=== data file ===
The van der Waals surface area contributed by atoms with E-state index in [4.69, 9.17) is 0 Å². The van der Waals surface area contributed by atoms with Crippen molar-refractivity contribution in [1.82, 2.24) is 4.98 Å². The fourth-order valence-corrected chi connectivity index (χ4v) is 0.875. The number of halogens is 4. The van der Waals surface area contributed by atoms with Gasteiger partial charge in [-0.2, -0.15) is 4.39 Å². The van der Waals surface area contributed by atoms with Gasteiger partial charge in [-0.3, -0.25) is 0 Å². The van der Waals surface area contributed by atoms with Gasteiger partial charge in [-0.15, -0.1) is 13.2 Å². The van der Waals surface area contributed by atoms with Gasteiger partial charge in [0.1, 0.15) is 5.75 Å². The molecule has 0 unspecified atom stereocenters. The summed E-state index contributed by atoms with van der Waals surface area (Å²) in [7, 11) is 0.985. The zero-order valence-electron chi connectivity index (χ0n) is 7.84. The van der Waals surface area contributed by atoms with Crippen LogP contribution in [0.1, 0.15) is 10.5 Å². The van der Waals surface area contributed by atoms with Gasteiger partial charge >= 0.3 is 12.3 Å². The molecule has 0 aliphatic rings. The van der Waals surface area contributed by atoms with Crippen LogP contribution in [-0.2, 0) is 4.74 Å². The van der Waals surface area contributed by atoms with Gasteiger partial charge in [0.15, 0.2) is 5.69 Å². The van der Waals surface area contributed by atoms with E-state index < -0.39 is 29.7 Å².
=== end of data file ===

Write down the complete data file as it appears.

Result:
The van der Waals surface area contributed by atoms with E-state index in [4.69, 9.17) is 0 Å². The van der Waals surface area contributed by atoms with Crippen molar-refractivity contribution in [1.82, 2.24) is 4.98 Å². The fourth-order valence-corrected chi connectivity index (χ4v) is 0.875. The number of halogens is 4. The van der Waals surface area contributed by atoms with Gasteiger partial charge in [-0.2, -0.15) is 4.39 Å². The van der Waals surface area contributed by atoms with Gasteiger partial charge in [-0.3, -0.25) is 0 Å². The van der Waals surface area contributed by atoms with Gasteiger partial charge in [-0.15, -0.1) is 13.2 Å². The van der Waals surface area contributed by atoms with Gasteiger partial charge in [0.1, 0.15) is 5.75 Å². The molecule has 0 unspecified atom stereocenters. The summed E-state index contributed by atoms with van der Waals surface area (Å²) in [7, 11) is 0.985. The zero-order valence-electron chi connectivity index (χ0n) is 7.84. The van der Waals surface area contributed by atoms with Crippen LogP contribution in [0.1, 0.15) is 10.5 Å². The van der Waals surface area contributed by atoms with Gasteiger partial charge >= 0.3 is 12.3 Å². The molecule has 0 aliphatic rings. The van der Waals surface area contributed by atoms with Crippen LogP contribution in [-0.2, 0) is 4.74 Å². The van der Waals surface area contributed by atoms with Gasteiger partial charge in [0.15, 0.2) is 5.69 Å². The van der Waals surface area contributed by atoms with E-state index < -0.39 is 29.7 Å².